Early History of the Parish
The earliest record of a church in Arundel is to be found in the Domesday Book, which records a parish church of St. Nicholas and a chapel of St. Martin in the keep of Arundel Castle. After the Norman Conquest, Roger de Montgomery, who loyally governed Normandy during William the Conqueror’s campaign in England, was granted the Earldom of Arundel and it was he who raised the little port of Arundel to the status of borough and made provision for the old Saxon parish church to become part of the Benedictine Priory before his death in 1094. The priory church as such was to be a dependency on the abbey of Seez in Normandy, but the Benedictine priors became rectors of the parish of Arundel and patrons of the living. The priors being busy men appointed vicars to do the pastoral work of the parish while they proceeded with their duties of administration. This situation continued until 1380 when the third Earl of Arundel obtained permission to endow a perpetual chantry and the priory was dissolved. The new foundation was presided over by a College of Secular Priests for whom spacious buildings were erected much of which still adjoins the Fitzalan chapel. The Master of the College inherited from the former Benedictine priors the status of rector, with the right of presentation to the pastoral care of the parish. It was the Master who thus appointed the vicars of the parish up to the Reformation. The College was dedicated to the Holy Trinity, Our Lady and all the Saints, the parish church retaining its title of St. Nicholas.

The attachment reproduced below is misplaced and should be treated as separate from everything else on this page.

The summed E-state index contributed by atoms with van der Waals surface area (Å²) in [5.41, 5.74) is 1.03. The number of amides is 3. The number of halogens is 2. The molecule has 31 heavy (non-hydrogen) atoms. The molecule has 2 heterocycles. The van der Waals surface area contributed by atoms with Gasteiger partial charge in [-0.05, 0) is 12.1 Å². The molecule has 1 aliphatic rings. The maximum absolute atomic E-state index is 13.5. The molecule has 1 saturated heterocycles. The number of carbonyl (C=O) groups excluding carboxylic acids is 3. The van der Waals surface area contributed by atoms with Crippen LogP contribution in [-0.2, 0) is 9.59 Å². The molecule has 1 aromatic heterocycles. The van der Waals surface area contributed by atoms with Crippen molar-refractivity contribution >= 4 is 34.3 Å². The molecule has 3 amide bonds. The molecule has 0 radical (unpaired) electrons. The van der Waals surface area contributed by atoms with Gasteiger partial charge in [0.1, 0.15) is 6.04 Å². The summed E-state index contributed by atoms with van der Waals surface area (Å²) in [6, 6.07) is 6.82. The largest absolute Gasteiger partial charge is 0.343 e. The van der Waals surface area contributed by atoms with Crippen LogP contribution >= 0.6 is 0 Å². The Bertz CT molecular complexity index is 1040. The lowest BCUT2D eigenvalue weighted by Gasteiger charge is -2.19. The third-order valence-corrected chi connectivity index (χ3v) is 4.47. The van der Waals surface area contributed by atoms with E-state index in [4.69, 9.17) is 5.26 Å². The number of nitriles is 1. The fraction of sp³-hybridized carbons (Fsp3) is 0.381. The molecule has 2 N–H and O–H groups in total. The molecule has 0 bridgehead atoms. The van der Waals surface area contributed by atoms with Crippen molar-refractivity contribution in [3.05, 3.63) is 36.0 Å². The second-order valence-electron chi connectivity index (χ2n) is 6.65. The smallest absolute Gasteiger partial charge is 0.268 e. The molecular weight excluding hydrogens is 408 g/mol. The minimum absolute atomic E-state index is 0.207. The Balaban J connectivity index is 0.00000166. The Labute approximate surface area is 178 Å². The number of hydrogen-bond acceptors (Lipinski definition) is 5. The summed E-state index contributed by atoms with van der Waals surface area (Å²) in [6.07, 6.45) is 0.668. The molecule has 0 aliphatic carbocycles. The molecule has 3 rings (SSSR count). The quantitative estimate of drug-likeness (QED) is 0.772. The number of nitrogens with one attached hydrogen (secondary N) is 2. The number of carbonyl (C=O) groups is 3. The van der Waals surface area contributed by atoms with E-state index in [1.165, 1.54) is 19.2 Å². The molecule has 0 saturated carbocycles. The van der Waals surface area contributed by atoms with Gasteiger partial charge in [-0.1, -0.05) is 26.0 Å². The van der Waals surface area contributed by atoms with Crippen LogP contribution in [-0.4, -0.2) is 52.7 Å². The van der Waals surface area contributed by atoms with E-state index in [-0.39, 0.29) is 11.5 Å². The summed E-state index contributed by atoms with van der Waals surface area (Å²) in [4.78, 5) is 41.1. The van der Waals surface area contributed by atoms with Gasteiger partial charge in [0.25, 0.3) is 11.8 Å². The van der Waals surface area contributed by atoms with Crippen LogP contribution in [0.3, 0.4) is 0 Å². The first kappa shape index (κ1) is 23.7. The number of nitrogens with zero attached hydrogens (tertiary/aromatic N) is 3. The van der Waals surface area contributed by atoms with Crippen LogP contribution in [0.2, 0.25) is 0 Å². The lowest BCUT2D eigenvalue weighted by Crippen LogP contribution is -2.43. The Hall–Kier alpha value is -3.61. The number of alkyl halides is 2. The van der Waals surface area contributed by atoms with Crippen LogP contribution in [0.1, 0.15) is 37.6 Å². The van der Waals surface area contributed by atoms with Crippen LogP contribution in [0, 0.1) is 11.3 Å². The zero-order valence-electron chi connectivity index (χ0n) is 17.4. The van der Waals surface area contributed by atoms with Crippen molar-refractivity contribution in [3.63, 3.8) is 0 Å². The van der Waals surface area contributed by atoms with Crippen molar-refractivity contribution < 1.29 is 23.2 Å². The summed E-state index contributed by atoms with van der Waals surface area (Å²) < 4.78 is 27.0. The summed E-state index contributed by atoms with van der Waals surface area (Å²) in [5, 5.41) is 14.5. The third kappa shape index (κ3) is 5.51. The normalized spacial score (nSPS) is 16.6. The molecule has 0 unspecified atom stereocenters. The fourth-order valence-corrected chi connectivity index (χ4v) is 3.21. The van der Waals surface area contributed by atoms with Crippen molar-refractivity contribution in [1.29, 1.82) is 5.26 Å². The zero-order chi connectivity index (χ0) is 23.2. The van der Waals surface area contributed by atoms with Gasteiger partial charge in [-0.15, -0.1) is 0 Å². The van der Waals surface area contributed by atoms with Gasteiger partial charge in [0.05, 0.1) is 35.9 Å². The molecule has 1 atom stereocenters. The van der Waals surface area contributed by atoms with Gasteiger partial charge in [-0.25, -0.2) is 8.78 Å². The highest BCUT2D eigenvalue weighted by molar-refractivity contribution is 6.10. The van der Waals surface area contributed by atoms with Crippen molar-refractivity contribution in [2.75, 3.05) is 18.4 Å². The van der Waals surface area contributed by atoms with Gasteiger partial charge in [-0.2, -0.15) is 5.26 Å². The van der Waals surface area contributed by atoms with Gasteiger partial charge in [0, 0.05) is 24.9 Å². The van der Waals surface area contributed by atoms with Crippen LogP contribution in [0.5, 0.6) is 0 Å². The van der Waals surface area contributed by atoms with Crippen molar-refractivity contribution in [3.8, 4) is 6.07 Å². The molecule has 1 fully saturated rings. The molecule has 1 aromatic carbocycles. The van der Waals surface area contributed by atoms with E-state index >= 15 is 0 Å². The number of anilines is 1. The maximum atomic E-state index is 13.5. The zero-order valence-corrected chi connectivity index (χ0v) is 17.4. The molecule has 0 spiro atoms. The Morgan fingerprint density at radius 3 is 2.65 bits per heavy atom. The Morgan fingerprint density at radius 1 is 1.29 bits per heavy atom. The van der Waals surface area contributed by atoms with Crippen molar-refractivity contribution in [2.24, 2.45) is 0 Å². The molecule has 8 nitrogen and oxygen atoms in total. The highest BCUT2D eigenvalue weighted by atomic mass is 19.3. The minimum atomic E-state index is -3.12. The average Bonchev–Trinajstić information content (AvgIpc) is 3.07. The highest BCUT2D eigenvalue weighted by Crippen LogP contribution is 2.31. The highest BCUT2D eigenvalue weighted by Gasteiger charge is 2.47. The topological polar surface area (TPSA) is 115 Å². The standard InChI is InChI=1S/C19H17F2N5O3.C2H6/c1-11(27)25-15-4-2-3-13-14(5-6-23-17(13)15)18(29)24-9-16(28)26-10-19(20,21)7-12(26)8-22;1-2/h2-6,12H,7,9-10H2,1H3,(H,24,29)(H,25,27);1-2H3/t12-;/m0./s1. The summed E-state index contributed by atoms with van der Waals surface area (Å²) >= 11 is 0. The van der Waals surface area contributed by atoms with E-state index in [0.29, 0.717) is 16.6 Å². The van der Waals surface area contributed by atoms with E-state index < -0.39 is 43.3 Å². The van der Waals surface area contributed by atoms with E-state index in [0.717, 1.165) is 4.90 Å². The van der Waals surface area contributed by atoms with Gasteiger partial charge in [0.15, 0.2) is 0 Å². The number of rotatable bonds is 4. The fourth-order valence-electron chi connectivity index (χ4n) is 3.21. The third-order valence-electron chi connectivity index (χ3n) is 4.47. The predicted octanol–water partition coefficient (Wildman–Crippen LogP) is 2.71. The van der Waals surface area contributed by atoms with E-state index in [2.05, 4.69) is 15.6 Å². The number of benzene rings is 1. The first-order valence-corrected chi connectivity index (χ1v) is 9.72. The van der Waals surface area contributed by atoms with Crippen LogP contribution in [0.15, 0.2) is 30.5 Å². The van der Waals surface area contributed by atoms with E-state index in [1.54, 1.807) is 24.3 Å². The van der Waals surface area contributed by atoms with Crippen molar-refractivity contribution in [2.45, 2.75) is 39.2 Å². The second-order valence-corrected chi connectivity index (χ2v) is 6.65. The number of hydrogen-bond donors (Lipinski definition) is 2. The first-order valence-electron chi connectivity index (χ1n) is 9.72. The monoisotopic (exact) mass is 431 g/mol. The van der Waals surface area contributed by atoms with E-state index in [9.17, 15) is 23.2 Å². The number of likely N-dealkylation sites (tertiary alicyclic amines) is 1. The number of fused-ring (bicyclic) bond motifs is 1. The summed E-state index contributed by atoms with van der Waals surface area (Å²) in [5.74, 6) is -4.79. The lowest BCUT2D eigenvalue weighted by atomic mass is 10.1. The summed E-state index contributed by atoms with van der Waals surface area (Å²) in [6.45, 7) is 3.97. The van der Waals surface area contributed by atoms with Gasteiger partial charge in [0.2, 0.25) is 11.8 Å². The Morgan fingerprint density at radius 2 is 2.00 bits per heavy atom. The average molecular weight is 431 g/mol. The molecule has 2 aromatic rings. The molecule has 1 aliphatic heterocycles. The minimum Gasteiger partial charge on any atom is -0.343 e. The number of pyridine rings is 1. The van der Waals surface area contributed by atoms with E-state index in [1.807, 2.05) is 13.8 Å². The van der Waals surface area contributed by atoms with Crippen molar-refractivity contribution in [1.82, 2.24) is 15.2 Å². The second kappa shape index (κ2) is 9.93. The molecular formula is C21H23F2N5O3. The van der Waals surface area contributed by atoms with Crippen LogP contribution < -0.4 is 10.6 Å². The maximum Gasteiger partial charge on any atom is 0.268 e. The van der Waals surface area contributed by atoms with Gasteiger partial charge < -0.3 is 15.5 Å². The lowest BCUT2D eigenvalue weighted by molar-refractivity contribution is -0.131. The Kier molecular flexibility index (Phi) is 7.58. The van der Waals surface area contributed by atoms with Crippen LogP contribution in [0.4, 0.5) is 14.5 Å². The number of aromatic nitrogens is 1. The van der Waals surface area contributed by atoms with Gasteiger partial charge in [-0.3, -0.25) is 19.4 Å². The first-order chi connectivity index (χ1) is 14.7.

The reign of King Henry VIII saw traumatic change with the dissolution of the monasteries and religious houses. In 1544 the College was dissolved and in 1558 the old Catholic hierarchy came to an end. It was from this time until 1748 that Arundel was served in secret from Slindon House, in a neighbouring parish, where missionary priests were provided by the Kemp family. From 1748 there commences a list of Catholic Chaplains who served the domestic chapel which had been reinstated in Arundel Castle and they also served the Catholic population of Arundel until 1850, when the Catholic Hierarchy was re-established and a rector of the parish appointed once more.
The old chapel of the College throughout all these vicissitudes remained in Catholic hands, and is now called the Fitzalan Chapel where requiem Masses are still offered for the founder and all buried in its vaults. It forms the chancel of the old parish church, and despite the sorrows of the Reformation it is an enduring witness to Catholic continuity, and although divided from the now Anglican Church by a fourteenth century grille and latterly a glass screen, this in no way implies a division of faith, but rather the protection of the privacy of what has always been a private chapel. It was from this chapel moreover in 1971 that the mortal remains of St. Philip Howard were brought to be enshrined in the Cathedral which now proudly claims him as patron.
Before the Reformation, Arundel possessed numerous religious foundations. Attached to the College was the hospice of the Maison Dieu to care for the aged and at a safe distance from the town was the Leper Hospital served by the chapel of St. James. There was a Dominican Priory in the regions of present day Jubilee Gardens and an Augustinian Priory – the remains of which are incorporated into the farmhouse next to Arundel station. There were also three quite famous shrines of Our Lady: Our Lady of Arundel in a chapel near the site of the present Cathedral, Our Lady of the Gate, over the gateway (The Mary Gate) that leads from the Castle into the park and Our Lady of Calceto (or the way); this was in the Augustinian Priory church overlooking what is now the Causeway (Calceto).